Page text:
Shining, shimmering, splendid. That’s probably the best way to describe a bright spectacle, akin to a fireworks display, that happens only in the ancient town of Nuanquan in Zhangjiakou City (河北省张家口蔚县暖泉镇), just west of Beijing.
The sensational performance called Dashuhua (打树花 which means creating a canopy of flowers) is a 500-year-old tradition in which blacksmiths sprinkle molten iron near the city’s high wall, creating a firework-like spray. The performance itself is dangerous as the molten metal reaches a temperature of over 1,600 degrees Celsius. To protect the blacksmiths from the flying shards, they wear sheep fur and straw hat. It’s said blacksmiths who can’t afford pyrotechnics use and melt scrap metals for merrymaking during Spring Festival. Hence, Dashuhua is also called poor man’s fireworks.
Dashuhua isn’t only just a dazzling display; it actually immortalizes the old love story of a young man named Shitou to a local girl named Xinghua. They swore their love to each other in front of the eternal hot spring (暖泉 nuanquan) in the town. When everything in their love story seemed to be falling into place, bandits overran the town and killed Xinghua. Her death came on the eve of the fifteenth day of the first month of the lunar year — the day when Shitou was supposed to propose to her through Dashuhua. But enough for spoilers! We’ll leave you hanging so as not to preempt the story!
While the town is named after that eternal hot spring in the story, I didn’t see any hot springs when I visited. But what’s lovely for me is the sight of old and rural China – the yellow hues of earth in mud houses and old castles against the unimpeded view of the blue sky. The town center was busy with jiaozi restaurants on one street and old and rusty chuan’r stalls with large speakers playing funky Chinese music on another street.
At the town square, there were mini shows called gao qiao (高跷 or walking on stilts) and pao han chuan (跑旱船 or boat rowing on the ground), as well as dragon and lion dances. Inside the old city walls are more jiaozi restaurants, as well as a bunch of fancy lamp sellers and paper cutting houses.
A few hundred meters from the town center stands the Glass Tower, lauded by the town as the only viewing tower in China. Directly in front of it is the town’s Shuhua Theater where Dashuhua takes place four times on a specified day.
Travel notes and essentials
- Nuanquan can be explored in one day, and there are travel groups offering trips to the town. Foreigner China Network (WeChat: foreignerandchina) offers a day travel inclusive of a round-trip bus ride, bottled water, travel insurance, and trip guidance. If you join the group, you’ll get a discount for the Dashuhua performance tickets.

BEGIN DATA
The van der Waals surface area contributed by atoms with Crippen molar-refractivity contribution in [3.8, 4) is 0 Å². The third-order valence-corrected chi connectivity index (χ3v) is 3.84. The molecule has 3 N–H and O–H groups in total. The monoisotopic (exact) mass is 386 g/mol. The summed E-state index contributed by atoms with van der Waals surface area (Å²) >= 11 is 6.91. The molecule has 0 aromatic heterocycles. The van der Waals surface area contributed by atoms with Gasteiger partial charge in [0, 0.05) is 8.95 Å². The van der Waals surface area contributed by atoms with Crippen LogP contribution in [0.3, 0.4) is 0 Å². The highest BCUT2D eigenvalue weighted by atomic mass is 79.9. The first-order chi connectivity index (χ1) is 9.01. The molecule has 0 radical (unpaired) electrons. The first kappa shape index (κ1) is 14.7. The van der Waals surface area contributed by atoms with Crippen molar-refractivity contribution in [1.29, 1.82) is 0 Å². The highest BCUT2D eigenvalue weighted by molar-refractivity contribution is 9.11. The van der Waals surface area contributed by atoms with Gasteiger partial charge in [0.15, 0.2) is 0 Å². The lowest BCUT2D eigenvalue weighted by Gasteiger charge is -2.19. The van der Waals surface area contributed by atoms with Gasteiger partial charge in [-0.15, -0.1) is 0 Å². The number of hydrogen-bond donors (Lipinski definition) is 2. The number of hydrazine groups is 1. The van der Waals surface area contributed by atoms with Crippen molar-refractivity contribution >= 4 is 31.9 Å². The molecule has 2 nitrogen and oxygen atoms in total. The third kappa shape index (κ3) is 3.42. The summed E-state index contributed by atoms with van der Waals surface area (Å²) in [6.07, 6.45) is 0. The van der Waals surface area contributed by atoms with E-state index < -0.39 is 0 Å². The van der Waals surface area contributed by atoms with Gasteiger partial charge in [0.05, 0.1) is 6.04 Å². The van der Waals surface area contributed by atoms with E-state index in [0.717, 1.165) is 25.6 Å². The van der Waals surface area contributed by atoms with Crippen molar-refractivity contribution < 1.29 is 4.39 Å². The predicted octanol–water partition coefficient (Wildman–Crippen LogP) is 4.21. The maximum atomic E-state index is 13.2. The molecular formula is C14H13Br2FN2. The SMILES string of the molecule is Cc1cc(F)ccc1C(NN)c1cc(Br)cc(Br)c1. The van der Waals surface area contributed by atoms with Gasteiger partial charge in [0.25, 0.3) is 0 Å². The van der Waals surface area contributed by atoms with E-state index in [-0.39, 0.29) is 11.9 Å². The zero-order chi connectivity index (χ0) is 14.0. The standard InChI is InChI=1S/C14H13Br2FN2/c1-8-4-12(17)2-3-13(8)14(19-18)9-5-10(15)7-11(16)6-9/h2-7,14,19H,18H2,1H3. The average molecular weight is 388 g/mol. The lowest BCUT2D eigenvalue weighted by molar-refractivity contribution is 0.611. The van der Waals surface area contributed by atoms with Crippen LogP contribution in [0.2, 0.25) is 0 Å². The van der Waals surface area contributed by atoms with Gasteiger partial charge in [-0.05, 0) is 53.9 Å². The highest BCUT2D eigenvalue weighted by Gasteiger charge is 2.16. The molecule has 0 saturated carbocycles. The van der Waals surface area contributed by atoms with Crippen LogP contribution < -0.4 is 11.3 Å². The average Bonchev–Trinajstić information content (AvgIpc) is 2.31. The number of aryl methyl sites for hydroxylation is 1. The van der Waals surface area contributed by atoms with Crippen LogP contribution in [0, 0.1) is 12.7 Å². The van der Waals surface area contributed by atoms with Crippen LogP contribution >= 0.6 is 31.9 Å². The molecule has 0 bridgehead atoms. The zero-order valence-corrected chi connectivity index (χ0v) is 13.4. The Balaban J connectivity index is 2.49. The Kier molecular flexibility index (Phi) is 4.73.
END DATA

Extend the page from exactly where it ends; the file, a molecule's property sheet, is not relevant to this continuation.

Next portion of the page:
- Temperatures in Zhangjiakou this time are freezing so wear warm clothes and bring gloves.
- As I mentioned, the town has street food galore and you might have difficulties finding a good restaurant, unless you can read and converse in Chinese or if you’re traveling with a Chinese-speaking buddy. There are no fast-food or convenience stores either. It would be wise to bring your own snacks.
- Bring cash (at least RMB 300 will do) as most of the vendors don’t accept WeChat Pay or Alipay yet.
- Souvenir items like paper cuts and lamps are shockingly cheap!
- There’s a health center within the city but it’s unknown if you can use your health cards/insurance there, so better bring first aid kits, medicines, and health items.
- As with other travels, bring tissue paper, wet wipes, and hand sanitizer. Public toilets are nastily dirty and smelly.
- Beware of pickpockets. Beggars can be particularly pushy especially when they try to ask you for coins or food
How to get there?
If you’re joining a travel group like FCN, it will take at least 4.5 hours to get to the town from Beijing. FCN will have another trip on February 11. But do take note that the Spring Festival return rush is still happening that weekend so getting back to Beijing might take a little longer.
If you’re driving through G6/Jingzang Expressway from North 4th Ring Road, it will take approximately 4.5 hours. For more detailed travel directions, type in “Nuanquan Ancient Town” or “河北省张家口蔚县暖泉镇” in Apple Maps or Google Maps.
孙蕾 Sun Lei of FCN and Mark Sacayan contributed to this story. Featured image courtesy of Matevz H on Flickr. Town photos courtesy of Andy Penafuerte, Jane Coulton, and Mark Sacayan.